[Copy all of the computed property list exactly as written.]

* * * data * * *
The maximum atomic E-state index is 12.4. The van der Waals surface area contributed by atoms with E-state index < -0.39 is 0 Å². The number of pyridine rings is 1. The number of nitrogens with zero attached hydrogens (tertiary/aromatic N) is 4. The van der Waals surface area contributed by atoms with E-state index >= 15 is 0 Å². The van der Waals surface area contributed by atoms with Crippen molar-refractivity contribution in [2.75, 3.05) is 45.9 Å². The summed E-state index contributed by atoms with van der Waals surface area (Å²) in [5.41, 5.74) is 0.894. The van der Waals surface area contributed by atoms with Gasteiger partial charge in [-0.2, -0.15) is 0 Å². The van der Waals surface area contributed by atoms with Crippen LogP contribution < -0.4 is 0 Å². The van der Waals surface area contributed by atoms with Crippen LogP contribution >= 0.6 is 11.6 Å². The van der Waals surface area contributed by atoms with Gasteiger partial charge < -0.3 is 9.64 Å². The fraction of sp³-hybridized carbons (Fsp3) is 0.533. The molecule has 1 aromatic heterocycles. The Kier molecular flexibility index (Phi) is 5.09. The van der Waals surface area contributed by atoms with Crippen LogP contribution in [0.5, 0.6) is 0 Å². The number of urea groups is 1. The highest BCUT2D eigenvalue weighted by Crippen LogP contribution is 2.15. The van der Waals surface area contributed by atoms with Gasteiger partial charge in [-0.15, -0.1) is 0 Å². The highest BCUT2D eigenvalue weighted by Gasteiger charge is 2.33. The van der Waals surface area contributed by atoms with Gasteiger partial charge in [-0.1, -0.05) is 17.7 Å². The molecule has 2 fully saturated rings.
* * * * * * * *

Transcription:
The maximum atomic E-state index is 12.4. The van der Waals surface area contributed by atoms with E-state index < -0.39 is 0 Å². The number of pyridine rings is 1. The number of nitrogens with zero attached hydrogens (tertiary/aromatic N) is 4. The van der Waals surface area contributed by atoms with E-state index >= 15 is 0 Å². The van der Waals surface area contributed by atoms with Crippen molar-refractivity contribution in [2.75, 3.05) is 45.9 Å². The summed E-state index contributed by atoms with van der Waals surface area (Å²) in [5.41, 5.74) is 0.894. The van der Waals surface area contributed by atoms with Gasteiger partial charge in [-0.2, -0.15) is 0 Å². The van der Waals surface area contributed by atoms with Crippen LogP contribution < -0.4 is 0 Å². The van der Waals surface area contributed by atoms with Crippen LogP contribution >= 0.6 is 11.6 Å². The van der Waals surface area contributed by atoms with Gasteiger partial charge < -0.3 is 9.64 Å². The fraction of sp³-hybridized carbons (Fsp3) is 0.533. The molecule has 1 aromatic heterocycles. The Kier molecular flexibility index (Phi) is 5.09. The van der Waals surface area contributed by atoms with Crippen LogP contribution in [0.5, 0.6) is 0 Å². The number of urea groups is 1. The highest BCUT2D eigenvalue weighted by Crippen LogP contribution is 2.15. The van der Waals surface area contributed by atoms with Gasteiger partial charge in [-0.15, -0.1) is 0 Å². The highest BCUT2D eigenvalue weighted by Gasteiger charge is 2.33. The van der Waals surface area contributed by atoms with Gasteiger partial charge in [-0.1, -0.05) is 17.7 Å². The molecule has 2 fully saturated rings.